The 12 MP snapper is the same as that in Samsung Galaxy A51, and it is a significant upgrade over the predecessor. There is a lot of detail, the dynamic range is impressive, and the 13mm lens ensures that you can get a wider frame more than usual.
The macros sensor has fixed focus at around 5cm, and unless you get the distance right, there will hardly be any chance of the image coming out without blur. But for the few instances when you get it right, the results are spectacular.
Low light performance
Coming from the A51 where we had found the low light imagery perform below-average, the Galaxy A71 is a welcome change. The images can be soft at times, but there is a lot of detail, and if you use the Night mode, it will further help you in preserving the highlights. Images during the night from the ultrawide sensor are excellent and usable, albeit with higher noise levels.
The front camera shoots at an unusual 12 MP. Given the 32 MP Quad Bayer, we expected it to shoot at 8 MP. Diving deep into the matter, we understood that Samsung is upscaling the 8 MP output to 12 MP for some reason. If we keep aside the hara-kiri, the images are decent with the right level of details and object separation.
The Samsung Galaxy A71 is a mid-rangers, and there are a lot of options which excel in more departments than one. Consider the Redmi K30, which offers a far better build and a 120Hz screen, albeit LCD. It also comes with dual-punch hole front cameras and a beefed-up SD 730G.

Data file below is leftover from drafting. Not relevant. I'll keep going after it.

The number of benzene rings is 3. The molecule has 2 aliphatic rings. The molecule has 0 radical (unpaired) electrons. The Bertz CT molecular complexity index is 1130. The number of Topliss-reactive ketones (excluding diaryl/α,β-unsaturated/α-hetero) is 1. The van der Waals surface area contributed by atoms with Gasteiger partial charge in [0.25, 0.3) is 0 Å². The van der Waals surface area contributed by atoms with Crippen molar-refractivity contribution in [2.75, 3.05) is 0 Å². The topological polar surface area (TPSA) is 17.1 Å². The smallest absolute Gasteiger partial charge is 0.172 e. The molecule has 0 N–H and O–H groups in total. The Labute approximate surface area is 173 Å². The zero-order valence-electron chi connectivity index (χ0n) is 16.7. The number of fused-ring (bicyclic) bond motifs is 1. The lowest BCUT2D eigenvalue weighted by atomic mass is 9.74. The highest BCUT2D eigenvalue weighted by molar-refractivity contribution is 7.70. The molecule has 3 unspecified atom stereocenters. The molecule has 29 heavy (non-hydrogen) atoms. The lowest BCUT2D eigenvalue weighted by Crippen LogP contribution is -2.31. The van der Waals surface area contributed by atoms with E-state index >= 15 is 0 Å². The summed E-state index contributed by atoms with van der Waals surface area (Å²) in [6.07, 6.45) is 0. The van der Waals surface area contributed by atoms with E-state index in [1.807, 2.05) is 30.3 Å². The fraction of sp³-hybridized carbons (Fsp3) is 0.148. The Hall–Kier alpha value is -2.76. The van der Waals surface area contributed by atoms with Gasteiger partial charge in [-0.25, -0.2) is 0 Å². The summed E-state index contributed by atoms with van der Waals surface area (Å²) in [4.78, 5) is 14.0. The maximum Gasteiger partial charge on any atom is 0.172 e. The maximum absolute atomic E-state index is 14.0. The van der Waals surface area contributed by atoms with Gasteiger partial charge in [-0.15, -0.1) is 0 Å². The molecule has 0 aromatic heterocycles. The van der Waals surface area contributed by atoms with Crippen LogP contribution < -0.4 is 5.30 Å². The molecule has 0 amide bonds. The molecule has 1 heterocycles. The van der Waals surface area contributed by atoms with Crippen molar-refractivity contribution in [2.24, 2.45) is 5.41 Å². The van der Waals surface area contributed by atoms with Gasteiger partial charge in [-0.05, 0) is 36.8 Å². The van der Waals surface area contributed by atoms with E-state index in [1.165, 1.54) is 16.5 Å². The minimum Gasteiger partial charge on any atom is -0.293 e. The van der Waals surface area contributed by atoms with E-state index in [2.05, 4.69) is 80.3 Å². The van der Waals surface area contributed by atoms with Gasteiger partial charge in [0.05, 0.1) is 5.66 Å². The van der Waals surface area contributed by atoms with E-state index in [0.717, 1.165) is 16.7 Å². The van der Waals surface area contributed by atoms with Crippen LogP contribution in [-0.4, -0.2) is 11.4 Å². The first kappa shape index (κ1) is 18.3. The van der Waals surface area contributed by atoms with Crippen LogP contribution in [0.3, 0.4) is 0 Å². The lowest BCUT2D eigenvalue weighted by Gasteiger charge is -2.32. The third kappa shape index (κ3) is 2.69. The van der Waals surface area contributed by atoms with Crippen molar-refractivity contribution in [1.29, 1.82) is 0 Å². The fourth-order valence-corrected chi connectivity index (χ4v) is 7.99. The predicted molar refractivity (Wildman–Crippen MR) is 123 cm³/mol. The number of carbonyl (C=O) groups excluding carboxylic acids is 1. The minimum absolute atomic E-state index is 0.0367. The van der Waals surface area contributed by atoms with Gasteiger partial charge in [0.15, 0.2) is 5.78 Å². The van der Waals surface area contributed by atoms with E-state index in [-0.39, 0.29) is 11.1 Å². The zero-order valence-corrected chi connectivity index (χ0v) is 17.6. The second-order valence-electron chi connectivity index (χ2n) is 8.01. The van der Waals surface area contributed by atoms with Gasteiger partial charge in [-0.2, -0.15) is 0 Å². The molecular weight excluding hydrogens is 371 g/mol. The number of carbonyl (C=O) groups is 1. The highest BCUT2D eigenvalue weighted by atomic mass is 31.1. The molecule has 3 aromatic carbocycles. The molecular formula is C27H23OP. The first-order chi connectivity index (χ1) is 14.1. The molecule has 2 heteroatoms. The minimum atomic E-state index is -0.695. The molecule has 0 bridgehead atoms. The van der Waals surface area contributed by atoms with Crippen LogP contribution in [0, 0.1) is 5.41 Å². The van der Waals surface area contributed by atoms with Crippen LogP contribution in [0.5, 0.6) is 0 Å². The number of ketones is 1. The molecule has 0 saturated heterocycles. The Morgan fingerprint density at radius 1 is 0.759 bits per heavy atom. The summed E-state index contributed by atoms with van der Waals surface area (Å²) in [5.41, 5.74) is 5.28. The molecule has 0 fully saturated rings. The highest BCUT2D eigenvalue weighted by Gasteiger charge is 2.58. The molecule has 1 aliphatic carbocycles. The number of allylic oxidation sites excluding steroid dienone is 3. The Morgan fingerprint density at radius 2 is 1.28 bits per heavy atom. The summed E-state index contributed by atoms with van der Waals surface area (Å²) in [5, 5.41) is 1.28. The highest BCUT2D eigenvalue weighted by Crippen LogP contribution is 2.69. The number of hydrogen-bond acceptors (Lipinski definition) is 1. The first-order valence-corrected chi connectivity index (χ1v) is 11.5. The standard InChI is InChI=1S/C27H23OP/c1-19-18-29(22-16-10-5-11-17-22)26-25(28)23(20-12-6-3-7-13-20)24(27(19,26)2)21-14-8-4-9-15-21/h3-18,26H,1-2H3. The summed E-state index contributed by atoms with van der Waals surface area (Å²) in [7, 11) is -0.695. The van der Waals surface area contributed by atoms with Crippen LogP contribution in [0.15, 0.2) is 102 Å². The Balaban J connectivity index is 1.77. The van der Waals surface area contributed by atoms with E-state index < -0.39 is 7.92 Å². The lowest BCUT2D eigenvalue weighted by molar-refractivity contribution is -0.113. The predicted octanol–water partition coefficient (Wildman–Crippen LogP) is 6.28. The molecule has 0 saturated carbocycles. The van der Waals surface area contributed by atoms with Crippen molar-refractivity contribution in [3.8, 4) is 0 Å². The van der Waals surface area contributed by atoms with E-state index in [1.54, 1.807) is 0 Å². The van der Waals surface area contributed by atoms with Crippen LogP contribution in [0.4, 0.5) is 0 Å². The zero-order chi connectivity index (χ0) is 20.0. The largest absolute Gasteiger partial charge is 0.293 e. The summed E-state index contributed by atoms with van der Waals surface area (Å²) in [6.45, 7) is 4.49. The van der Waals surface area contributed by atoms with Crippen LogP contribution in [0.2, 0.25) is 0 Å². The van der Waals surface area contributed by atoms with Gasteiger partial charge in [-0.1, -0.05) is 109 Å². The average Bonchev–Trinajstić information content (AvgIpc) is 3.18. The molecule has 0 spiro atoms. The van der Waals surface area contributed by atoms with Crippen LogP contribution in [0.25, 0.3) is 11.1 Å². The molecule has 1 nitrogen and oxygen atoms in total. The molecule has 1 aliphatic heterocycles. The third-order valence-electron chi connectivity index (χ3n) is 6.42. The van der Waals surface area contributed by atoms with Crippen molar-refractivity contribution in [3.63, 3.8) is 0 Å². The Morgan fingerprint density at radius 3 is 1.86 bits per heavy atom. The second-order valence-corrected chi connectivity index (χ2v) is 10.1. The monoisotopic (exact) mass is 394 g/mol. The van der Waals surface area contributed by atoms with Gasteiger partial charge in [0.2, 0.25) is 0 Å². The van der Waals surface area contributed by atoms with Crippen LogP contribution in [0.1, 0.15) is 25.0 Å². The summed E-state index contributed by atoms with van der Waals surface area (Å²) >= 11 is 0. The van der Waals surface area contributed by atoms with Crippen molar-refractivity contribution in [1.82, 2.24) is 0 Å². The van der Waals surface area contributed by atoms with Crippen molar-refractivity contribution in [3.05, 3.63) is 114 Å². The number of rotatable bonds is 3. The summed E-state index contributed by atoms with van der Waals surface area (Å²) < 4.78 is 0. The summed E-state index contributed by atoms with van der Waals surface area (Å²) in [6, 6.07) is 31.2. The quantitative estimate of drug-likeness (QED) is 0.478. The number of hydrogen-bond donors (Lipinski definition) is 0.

Then there is Realme X2 Pro which packs in an SD 855+ chipset and an sAMOLED screen at roughly the same price. Spend a bit more, and you can get the Samsung S10 Lite, which offers a far superior chipset and OIS but no headphone jack.
The bottom line
Like most other Samsung mid-rangers or budget offerings, the Galaxy A71 is good by itself when you do not bring in the competition. You get a reliable SD 730, an sAMOLED screen, a large battery and fast charge support.
The back looks exciting, and the smartphone doesn’t feel bulky to hold. The UI has a bit of jitter, but the overall day-to-day performance is enough for most users. The camera setup produces good results throughout and offers enough versatility to let you explore. The Samsung Galaxy A71 is overall a decent proposition, which packs in enough for even the A70 users to upgrade.